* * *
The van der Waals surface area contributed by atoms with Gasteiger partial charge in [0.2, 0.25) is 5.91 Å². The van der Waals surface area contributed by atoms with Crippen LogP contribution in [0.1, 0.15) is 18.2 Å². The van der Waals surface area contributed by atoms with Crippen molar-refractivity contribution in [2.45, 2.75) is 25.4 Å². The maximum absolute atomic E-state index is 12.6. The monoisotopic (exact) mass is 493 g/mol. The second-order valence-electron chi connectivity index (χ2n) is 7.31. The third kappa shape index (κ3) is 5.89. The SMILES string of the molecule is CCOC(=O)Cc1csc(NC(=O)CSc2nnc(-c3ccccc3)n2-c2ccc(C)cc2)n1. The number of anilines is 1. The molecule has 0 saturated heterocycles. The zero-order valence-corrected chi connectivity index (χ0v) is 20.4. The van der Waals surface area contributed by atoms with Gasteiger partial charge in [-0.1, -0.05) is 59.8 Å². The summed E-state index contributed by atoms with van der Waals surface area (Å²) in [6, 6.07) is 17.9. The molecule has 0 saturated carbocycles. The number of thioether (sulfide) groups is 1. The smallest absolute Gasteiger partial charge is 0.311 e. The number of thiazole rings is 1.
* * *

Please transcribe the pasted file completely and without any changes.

The van der Waals surface area contributed by atoms with Gasteiger partial charge in [0.2, 0.25) is 5.91 Å². The van der Waals surface area contributed by atoms with Crippen LogP contribution in [0.1, 0.15) is 18.2 Å². The van der Waals surface area contributed by atoms with Crippen molar-refractivity contribution in [2.45, 2.75) is 25.4 Å². The maximum absolute atomic E-state index is 12.6. The monoisotopic (exact) mass is 493 g/mol. The second-order valence-electron chi connectivity index (χ2n) is 7.31. The third kappa shape index (κ3) is 5.89. The SMILES string of the molecule is CCOC(=O)Cc1csc(NC(=O)CSc2nnc(-c3ccccc3)n2-c2ccc(C)cc2)n1. The number of anilines is 1. The molecule has 0 saturated heterocycles. The zero-order valence-corrected chi connectivity index (χ0v) is 20.4. The van der Waals surface area contributed by atoms with Gasteiger partial charge in [-0.1, -0.05) is 59.8 Å². The summed E-state index contributed by atoms with van der Waals surface area (Å²) in [6, 6.07) is 17.9. The molecule has 0 saturated carbocycles. The number of thioether (sulfide) groups is 1. The smallest absolute Gasteiger partial charge is 0.311 e. The number of thiazole rings is 1.